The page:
Geochemical and physical tracers in the water column: indicators of hydrothermal activity

What is a hydrothermal plume?

Hydrothermal plumes are a mixture of seawater and hydrothermal fluids, which are generated by the circulation of seawater through the oceanic crust. The magmatic chamber, a deep heat source, and the permeable structure of the oceanic crust are two of the factors that contribute to underground circulation.

Plumes can be found on the ocean floor in the form of mounts or chimneys formed by the precipitation of certain minerals composed of sulfates (anhydrite, barite) and sulfurs (minerals rich in metals), and by the formation in the water column of hydrothermal plumes enriched in He, CH4, Mn and H2S.

Hydrothermal plumes, which depend closely on the nature of the fluids released at the ocean floor, are often, “black” or “white” due to the presence of mineral particles which precipitate rapidly when high temperature fluids (350°C) mix with cold seawater (around 2°C). Whilst certain low-temperature fluids contain practically no particles, the well-known black plumes contain fluids dense in metals and are commonly known as “black smokers”.

Why do we study hydrothermal plumes?

Hydrothermal plumes rise up through the water column above active zones as their density is lower than that of seawater. Once released from the source, mixed with seawater and transported by advection (the transfer of heat or matter horizontally by the flow of a fluid), the fluids disperse laterally through the currents to reach a state of stable equilibrium.

In addition to detecting active sites along mid-ocean ridges, through hydrothermal plumes we are able to monitor the dispersion, mixing and evolution of fluids and associated particles over time and at different distances from the source, thereby contributing to the study and better understanding of the geochemical behaviour and cycle of elements in seawater.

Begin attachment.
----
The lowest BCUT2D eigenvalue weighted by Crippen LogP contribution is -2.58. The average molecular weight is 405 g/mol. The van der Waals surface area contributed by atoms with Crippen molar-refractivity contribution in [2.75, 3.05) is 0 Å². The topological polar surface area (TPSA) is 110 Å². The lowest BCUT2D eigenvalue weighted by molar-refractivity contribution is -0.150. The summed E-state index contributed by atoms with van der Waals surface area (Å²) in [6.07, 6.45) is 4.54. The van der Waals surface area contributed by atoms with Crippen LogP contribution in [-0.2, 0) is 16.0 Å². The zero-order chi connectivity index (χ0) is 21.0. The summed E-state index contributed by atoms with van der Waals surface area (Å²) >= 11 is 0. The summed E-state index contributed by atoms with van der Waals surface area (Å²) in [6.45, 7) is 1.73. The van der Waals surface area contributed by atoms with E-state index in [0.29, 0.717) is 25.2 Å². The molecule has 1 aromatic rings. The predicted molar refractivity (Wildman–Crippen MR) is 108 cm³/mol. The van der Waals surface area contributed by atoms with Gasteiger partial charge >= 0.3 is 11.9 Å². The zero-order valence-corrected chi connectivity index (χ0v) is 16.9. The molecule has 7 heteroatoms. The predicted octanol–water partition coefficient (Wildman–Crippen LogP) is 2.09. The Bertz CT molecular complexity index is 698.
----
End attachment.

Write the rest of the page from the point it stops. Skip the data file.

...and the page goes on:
How do we detect hydrothermal plumes?

Hydrothermal plumes are detectable in the water column in active fields, along ridges and their flanks and at the bottom of ridges. They present very different physical and geo-chemical properties to those of seawater.

A number of physical and geochemical tracers may be applied to hydrothermal activity exploration. Several methods and strategies have been developed to map hydrothermal plumes. They are all based on the detection of physical (temperature, nephelometry) and geochemical (Mn, CH4, H2S, Hélium, Radon, ...) anomalies.

The strategy applied to hydrothermal exploration

Research programmes related to hydrothermal circulation along mid-ocean ridges developed over the last 20 years have among others, the following objectives:

  • Develop exploration methods to locate, map and identify the distribution of hydrothermal plumes associated with active hydrothermal fields;
  • Record and monitor temporal variations and the evolution of hydrothermal systems, and in particular their behaviour after tectonic and volcanic events;
  • Increase knowledge of the links between hydrothermal, magmatic and tectonic processes along the mid-ocean ridge system in its broad sense (magmata-tectonic cycle);
  • Study the physical, geochemical and thermodynamic processes controlling hydrothermal circulation.


The search for active zones using physical and chemical tracers has three distinct phases:

  1. Regional exploration, to a range of 1000 km of ridge, to detect major geochemical anomalies,
  2. A more detailed study of a segment of ridge (10 to 100 km) to study the variability of hydrothermal activity and to more precisely locate the active zones. These first two steps are conducted during oceanographic surface expeditions.
  3. The third step, probably the most challenging, consists of identifying and studying in detail a defined hydrothermal site with submersibles and ROVs. Generally, this exploration is conducted on a scale of “boxes” of 10x10 km.

This adopted scientific approach, implying tracers, has proved efficient and recently successful in identifying new active sites such as Menez Gwen, Broken Spur, Rainbow and Ashadze and the Mid-Atlantic Ridge.


Instrumentation used

Once a precise bathymetric map has been made of the area, the scientists look for physical and chemical anomalies (tracers) created in the water column through hydrothermal inflow. The presence of these anomalies, which form hydrothermal plumes, is synonymous with hydrothermal activity.

Measurements are made with a CTD probe equipped with different sensors (temperature, conductivity, nephelometry, in-situ chemical analyser). The analytical equipment is set up in a portable laboratory installed on board the ship. On-board processing of physical data enables us to detect in real-time physical anomalies (temperature, conductivity, density), particle plumes (e.g. transmissometry, nephelometry, …) and geochemical anomalies (e.g. methane, manganese).

The information obtained directly on-board also helps to give direction to the expedition, identify and define active zones, and prepare future submersible dives, generally scheduled over successive years on the newly discovered sites.